Ed Miliband during a speech on December 15, 2014 in Great Yarmouth. Photograph: Getty Images.
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The divided left could cost Labour the election. Can Miliband recover?

As the party has shed votes to the SNP and the Greens, the Tories have emerged in front merely by standing still.

Oppositions, it is said, don’t win elections; governments lose them. In his 2011 Labour conference speech, Ed Miliband dismissed this axiom as “a consolation prize” for “leaders that have lost”. The danger for him is that he may soon join this unhappy club.

The recent run of polls showing the Tories ahead (their best performance since George Osborne’s “omnishambles” Budget in 2012) was not the result of any notable swing towards them. Rather, it reflected the drift away from Labour. As Miliband’s party has shed votes to the SNP, Ukip and the Greens, the Tories have emerged in front merely by standing still.

After failing to heal the divided right, David Cameron responded by seeking to create an equivalent fracture on the left. The plan worked. By gifting the Greens free publicity through his demand that they be included in any TV debates, the Prime Minister helped to ensure that they now regularly poll upwards of 7 per cent. That no Tory has asked the question of whether the Conservatives should be seeking to attract at least some of these voters themselves is a reminder of the shrunken ambition of the “natural party of government”.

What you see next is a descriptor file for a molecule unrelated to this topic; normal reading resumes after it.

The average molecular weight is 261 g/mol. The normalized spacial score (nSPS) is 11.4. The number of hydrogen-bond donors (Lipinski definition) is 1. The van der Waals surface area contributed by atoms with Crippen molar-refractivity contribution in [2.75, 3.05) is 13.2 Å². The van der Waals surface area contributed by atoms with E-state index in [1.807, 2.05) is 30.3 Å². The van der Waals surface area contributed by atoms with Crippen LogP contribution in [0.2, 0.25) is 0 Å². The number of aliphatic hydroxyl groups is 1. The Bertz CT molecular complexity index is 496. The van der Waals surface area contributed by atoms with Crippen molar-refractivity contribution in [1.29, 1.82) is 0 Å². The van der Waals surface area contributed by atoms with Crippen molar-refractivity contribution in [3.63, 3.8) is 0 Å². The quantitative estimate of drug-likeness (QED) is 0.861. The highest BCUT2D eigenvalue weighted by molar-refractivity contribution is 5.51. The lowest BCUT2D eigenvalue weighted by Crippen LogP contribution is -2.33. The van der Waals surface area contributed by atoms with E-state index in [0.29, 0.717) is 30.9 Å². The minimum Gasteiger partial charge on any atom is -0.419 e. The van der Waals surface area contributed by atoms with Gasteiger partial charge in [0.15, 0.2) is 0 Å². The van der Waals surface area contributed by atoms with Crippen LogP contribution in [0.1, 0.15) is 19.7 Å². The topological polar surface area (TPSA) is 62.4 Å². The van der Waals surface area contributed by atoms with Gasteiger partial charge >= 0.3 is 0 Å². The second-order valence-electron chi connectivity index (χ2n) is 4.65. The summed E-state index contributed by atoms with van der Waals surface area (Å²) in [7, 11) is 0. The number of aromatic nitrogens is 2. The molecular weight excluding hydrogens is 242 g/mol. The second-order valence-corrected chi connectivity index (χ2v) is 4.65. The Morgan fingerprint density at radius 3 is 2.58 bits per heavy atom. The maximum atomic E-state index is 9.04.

For Labour, this trend is cause for both fear and hope. The fear is that, in a new era of six-party politics, the Tories could yet survive as the largest, even with a vote share below the 36 per cent they recorded in 2010. The resultant hope is that it requires only a modest recovery to win. It is easier, the logic runs, to squeeze recent insurgents than a government that voters have resolved to re-elect.

The rise of forces to Labour’s left at home and abroad has led to demands for it to colonise the territory that they occupy. On 26 January, as Syriza assumed power in Greece, 15 backbenchers signed a statement calling for the repudiation of austerity, the renationalisation of the railways and greater rights for trade unions. Others demand the abandonment of Trident and the introduction of a universal living wage.